The environment on the financial markets has become a bit bleaker. Growth rates of industrial output and the survey-based indicators for economic growth are falling, while the trade conflict between the USA and China and the tense geopolitical situation in the Middle East has caused the risk for global growth to increase further. Will the environment remain generally supportive to risky asset classes?
The economic environment for Italy remains challenging. The fundamental problem is the low economic growth. Although the composition of the future government is still unclear, the party programs imply a persistent reform deadlock.
The economic environment for the capital markets is subject to change as we speak. About one and a half years ago, the global economy shifted from recovery to boom, which was very advantageous for the markets. The features were strong, broadly based economic growth, low inflation, very supportive monetary policies, good earnings growth, and limited price fluctuations on the markets. We have now started leaving this best of all worlds (“Goldilocks scenario”) in more and more categories.
The current environment is very positive for the capital markets: strong growth, low inflation, supportive monetary policies, good earnings growth, and low volatilities, i.e. fluctuations. Also, the numerous risks have not had a significantly negative impact on prices. However, the phase of rising prices started as early as March 2009.
Economic growth has increased significantly on a global scale and is broadly supported. According to our preliminary estimate, global GDP recorded a growth rate of 3.7% from Q1 to Q2 (annualised). While the developed economies have presumably grown by 2.7%, the emerging economies posted a growth rate of 5.2%. In this article, we would like to take a closer look at the emerging markets on the basis of classic economic indicators.
Having defined and explained various management styles in equity management in part 1, we will now have a look at the specific styles and their return/risk ratio over time.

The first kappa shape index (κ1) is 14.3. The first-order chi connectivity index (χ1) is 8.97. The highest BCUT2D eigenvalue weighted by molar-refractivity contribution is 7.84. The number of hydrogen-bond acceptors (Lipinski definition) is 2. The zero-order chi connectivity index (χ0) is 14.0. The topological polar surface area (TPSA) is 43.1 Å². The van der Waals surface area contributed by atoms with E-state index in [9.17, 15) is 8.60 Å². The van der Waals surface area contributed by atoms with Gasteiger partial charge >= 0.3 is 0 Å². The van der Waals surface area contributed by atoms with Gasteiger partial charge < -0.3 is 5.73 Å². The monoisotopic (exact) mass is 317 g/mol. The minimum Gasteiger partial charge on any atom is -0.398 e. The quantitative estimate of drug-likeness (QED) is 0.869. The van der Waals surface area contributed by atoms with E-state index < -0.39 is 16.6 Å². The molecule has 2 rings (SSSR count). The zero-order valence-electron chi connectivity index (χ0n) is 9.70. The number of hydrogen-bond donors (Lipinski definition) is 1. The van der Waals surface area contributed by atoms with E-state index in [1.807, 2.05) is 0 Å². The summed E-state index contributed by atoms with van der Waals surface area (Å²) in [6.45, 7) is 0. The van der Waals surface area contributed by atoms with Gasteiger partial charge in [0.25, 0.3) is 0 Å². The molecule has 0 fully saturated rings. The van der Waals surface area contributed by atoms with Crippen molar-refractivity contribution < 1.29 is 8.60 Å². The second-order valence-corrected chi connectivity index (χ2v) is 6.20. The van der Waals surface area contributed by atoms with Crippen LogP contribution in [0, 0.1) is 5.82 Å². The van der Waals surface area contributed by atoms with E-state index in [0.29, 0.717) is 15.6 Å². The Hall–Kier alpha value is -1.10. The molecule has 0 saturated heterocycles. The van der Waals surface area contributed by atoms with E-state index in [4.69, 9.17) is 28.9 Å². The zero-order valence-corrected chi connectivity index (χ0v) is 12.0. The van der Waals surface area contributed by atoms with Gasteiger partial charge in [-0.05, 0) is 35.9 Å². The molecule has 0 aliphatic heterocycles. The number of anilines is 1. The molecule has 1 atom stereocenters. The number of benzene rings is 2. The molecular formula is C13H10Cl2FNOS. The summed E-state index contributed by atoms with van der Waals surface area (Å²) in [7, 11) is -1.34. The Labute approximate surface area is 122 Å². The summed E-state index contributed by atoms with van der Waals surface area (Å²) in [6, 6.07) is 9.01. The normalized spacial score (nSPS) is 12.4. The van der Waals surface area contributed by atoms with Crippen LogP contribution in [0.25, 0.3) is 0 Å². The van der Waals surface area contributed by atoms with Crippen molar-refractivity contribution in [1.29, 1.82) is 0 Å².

A clear sense of style is not only important in fashion, but more and more so in equity management as well. But what does “style” mean in equity management? Do stylistic preferences change over time, like in fashion? If so, what triggers those changes? Questions upon questions, but before we go into detail in part 2 of this series, let us first clarify what we mean by style(s).
Two developments are prominently noticeable on the markets at the moment: on the one hand, the indicators of real economic growth suggest a stable real economic growth rate of about 3%. On the other hand, we have seen global consumer price inflation decline since the beginning of the year. The reflation phase, i.e. the general increase in inflation in the second half of 2016, seems to be over (for now).
Everybody who has read academic literature on the performance of shares will know about the fact that value shares (and small cap shares) outperform so-called growth shares in the long run.
Weak growth Real global economic growth was surprisingly weak in Q1. The preliminary estimate for the annualised growth rate of Q4 2014 to Q1 2015 is only 1.5%. This is mainly due to disappointingly weak growth of the GDP in the USA (+0.2%), in China (+5.3%), in the UK (+1.2%), and in Japan (+1.5%; estimate). […]